Well-produced, clearly arranged book, with tons of good info re. types of sock yarn and various uses and/or substitutions. Enjoyed that (beginning) pa...moreWell-produced, clearly arranged book, with tons of good info re. types of sock yarn and various uses and/or substitutions. Enjoyed that (beginning) part very much. Patterns weren't very interesting to me, though - interesting color choices in a couple pf designs, but over-all mainlu basic sorts of things albeit using mainly small amounts of various colored yarns that provided a bit of punch.
BOTTOM LINE: good, not great pattern book for those of us who enjoy working with the lovely varieties of sock yarns now available. (less)
Another decent book from Debbie Bliss. I know there are many who simply *adore* her work, but much of the time I find her to be just a smidge "too cut...moreAnother decent book from Debbie Bliss. I know there are many who simply *adore* her work, but much of the time I find her to be just a smidge "too cute!" for my tastes.
Lots of "cosy home" sorts of things in the book, and text is well-written and presented. superb production values and lovely pictures, and a nice amount of basic information made this fairly enjoyable to peruse, but I won't be buying a copy any time ssoon. Nothing new or particularly interesting, but a good mix of designs, including an old favorite I love - a garter stitch one-piece baby sweater worked with short rows to give it shaping. Ought to make up beautifully and easily, and I firmly intend to try it soonish...
Note: the Ravelry page with that pattern info gives rather different dimensions of the pattern when compared with the book, although it references the book as source. It shows sport yarn rather than baby yarn, #4 needles rather than #3, and so is likely to work up much larger, not the Zero to 9 months sizes of the original pattern. You're going to have to swatch if you make this. (less)
Sumptuous book, filled with extremely complex intarsia patterns but oh-so-beautiful!
All charted, these sometimes whimsical, often over-the-top design...moreSumptuous book, filled with extremely complex intarsia patterns but oh-so-beautiful!
All charted, these sometimes whimsical, often over-the-top designs made me smile - and wish I could use charted patterns! (poor vision plus limited patience would equal a frustrated mess, unfortunately).
She not only uses big, bold colors, but big, bold elements in her designs - these are quite far afield from Fair Isle indeed! But in their way nearly as beautiful. There is some repetition of motifs in the designs, but the book is filled with charted patterns plus the instructions as to how to adapt them all for your personal use - a wonderful addition to an already fine book.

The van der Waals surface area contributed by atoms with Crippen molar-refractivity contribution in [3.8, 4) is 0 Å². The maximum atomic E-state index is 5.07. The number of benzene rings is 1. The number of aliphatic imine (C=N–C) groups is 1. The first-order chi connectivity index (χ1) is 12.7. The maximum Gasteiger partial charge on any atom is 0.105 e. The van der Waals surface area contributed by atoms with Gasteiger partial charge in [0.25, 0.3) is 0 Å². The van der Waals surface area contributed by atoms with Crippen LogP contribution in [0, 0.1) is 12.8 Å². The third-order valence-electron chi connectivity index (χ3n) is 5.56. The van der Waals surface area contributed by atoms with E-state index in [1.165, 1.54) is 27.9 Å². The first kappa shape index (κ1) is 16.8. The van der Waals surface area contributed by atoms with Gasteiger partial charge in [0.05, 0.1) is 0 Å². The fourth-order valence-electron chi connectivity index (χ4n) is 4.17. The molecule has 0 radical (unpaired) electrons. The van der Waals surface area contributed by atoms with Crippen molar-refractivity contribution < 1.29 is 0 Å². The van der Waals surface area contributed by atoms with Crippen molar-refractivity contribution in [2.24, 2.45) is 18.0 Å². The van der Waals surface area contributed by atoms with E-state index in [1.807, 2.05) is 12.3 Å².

*I originally wrote: Jenny Kee is a designer to watch IMO. Now, if only she'd use flowery motifs for her next project...!* - should have checked copyright first!!! geesh.
This is from 1988, and her other pattern book (WINTER KNITS) is from 1989. Makes me wonder what she's been up to lately...! (less)
I'm quite adverse to the use of "Chic!!" and "Retro!!" in clothing patterns/books etc, and this is a simply dreadful example...moreOh,dear. WHERE to begin??
I'm quite adverse to the use of "Chic!!" and "Retro!!" in clothing patterns/books etc, and this is a simply dreadful example of just why. I suspect the authors/editors thought the use of the catchphrases "geek" and "retro" would sell this - and if you brlieve those words, more fool you! The write-up for the book on the GR page only continues the theme. Filled with those catchphrases (plus "Cute!!" and "Cosy!") it ought to warn you to Be Warned!! Sugar High Approaching!!"
Now, if that IS your sort of thing, well, fine. But "cosy" AND "chic" togther? Different sensibilities IMO. Anyway, enough rant; on to the book itself.
This thin, extremely tightly bound book is impossible to use while actually crocheting - the pages simply do not stay down so you can read the patern while working. Heck, it's even quite difficult to read the first time through because it's so tightly bound together! Filled with 30-ish models attempting to look fifteen, set in cutely coy poses that made me grit my teeth, I'd have forgiven een that if the patterns were interesting, or fun, or there were new construction techniques - something interesting! But, alas, no.
The patterns themselves were mostly quite ugly - when they weren't downright unwearable - no, not even by an actual extremely skinny fifteen year old. The sizes were quite small, so most pre-teens might fit, but nobody else. And the only way you will get a fashion-conscious pre-teen - female - into anything other than the cover pattern will be as a Duty Wear of a present from Grandma. And while there are a couple of patterns for males here, they're completely unusable - no pre-teen boy would be caught dead in them, probably not even for Grandma, unless on penalty of death and never at school.
I attempted to like this, I truly did. I quite liked the pattern on the cover but, alas, it's the only one in the book that truly approaches both "retro" and "chic" - and that second is only a maybe. Once a trend/design idea filters down to crochet pattern books, you can bet it's been "out" among kids for AGES - maybe six months, even...(less)
Three stars plus, actually - a pretty useful book.
With good instructions, excellent production values (spiral bound, yay!!), and some decent-to-good...moreThree stars plus, actually - a pretty useful book.
With good instructions, excellent production values (spiral bound, yay!!), and some decent-to-good patterns in extremely generous sizes, this *ought* to have rated higher, but many of the patterns use bulky yarn and/or extremely large hooks, resulting in unfortunately lumpy garments. But I tend to dislike the use of bulky yarns and large needles or hooks anyway (Pet Peeve) so YMMV. (less)